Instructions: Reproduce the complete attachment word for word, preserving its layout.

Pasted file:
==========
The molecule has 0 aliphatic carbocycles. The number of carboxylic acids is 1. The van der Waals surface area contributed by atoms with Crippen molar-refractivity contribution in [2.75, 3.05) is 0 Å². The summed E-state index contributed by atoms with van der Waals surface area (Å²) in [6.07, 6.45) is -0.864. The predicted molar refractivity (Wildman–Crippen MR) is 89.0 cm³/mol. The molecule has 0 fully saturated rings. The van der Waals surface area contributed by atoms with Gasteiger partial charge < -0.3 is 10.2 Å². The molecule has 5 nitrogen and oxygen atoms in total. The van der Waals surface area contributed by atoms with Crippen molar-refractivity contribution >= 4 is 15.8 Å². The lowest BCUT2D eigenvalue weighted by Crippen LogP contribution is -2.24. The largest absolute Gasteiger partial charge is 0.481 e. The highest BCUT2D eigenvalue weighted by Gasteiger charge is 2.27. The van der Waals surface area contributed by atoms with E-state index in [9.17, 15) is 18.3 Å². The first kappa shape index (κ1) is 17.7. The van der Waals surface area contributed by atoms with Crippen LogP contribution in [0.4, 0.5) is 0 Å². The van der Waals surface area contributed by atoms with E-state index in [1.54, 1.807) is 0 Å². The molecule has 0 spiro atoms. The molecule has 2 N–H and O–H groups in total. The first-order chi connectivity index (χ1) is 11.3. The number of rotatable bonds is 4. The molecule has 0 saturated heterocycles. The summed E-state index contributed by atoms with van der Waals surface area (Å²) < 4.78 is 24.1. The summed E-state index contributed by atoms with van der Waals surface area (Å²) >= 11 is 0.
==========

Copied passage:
The molecule has 0 aliphatic carbocycles. The number of carboxylic acids is 1. The van der Waals surface area contributed by atoms with Crippen molar-refractivity contribution in [2.75, 3.05) is 0 Å². The summed E-state index contributed by atoms with van der Waals surface area (Å²) in [6.07, 6.45) is -0.864. The predicted molar refractivity (Wildman–Crippen MR) is 89.0 cm³/mol. The molecule has 0 fully saturated rings. The van der Waals surface area contributed by atoms with Gasteiger partial charge < -0.3 is 10.2 Å². The molecule has 5 nitrogen and oxygen atoms in total. The van der Waals surface area contributed by atoms with Crippen molar-refractivity contribution >= 4 is 15.8 Å². The lowest BCUT2D eigenvalue weighted by Crippen LogP contribution is -2.24. The largest absolute Gasteiger partial charge is 0.481 e. The highest BCUT2D eigenvalue weighted by Gasteiger charge is 2.27. The van der Waals surface area contributed by atoms with E-state index in [9.17, 15) is 18.3 Å². The first kappa shape index (κ1) is 17.7. The van der Waals surface area contributed by atoms with Crippen LogP contribution in [0.4, 0.5) is 0 Å². The van der Waals surface area contributed by atoms with E-state index in [1.54, 1.807) is 0 Å². The molecule has 0 spiro atoms. The molecule has 2 N–H and O–H groups in total. The first-order chi connectivity index (χ1) is 11.3. The number of rotatable bonds is 4. The molecule has 0 saturated heterocycles. The summed E-state index contributed by atoms with van der Waals surface area (Å²) < 4.78 is 24.1. The summed E-state index contributed by atoms with van der Waals surface area (Å²) >= 11 is 0.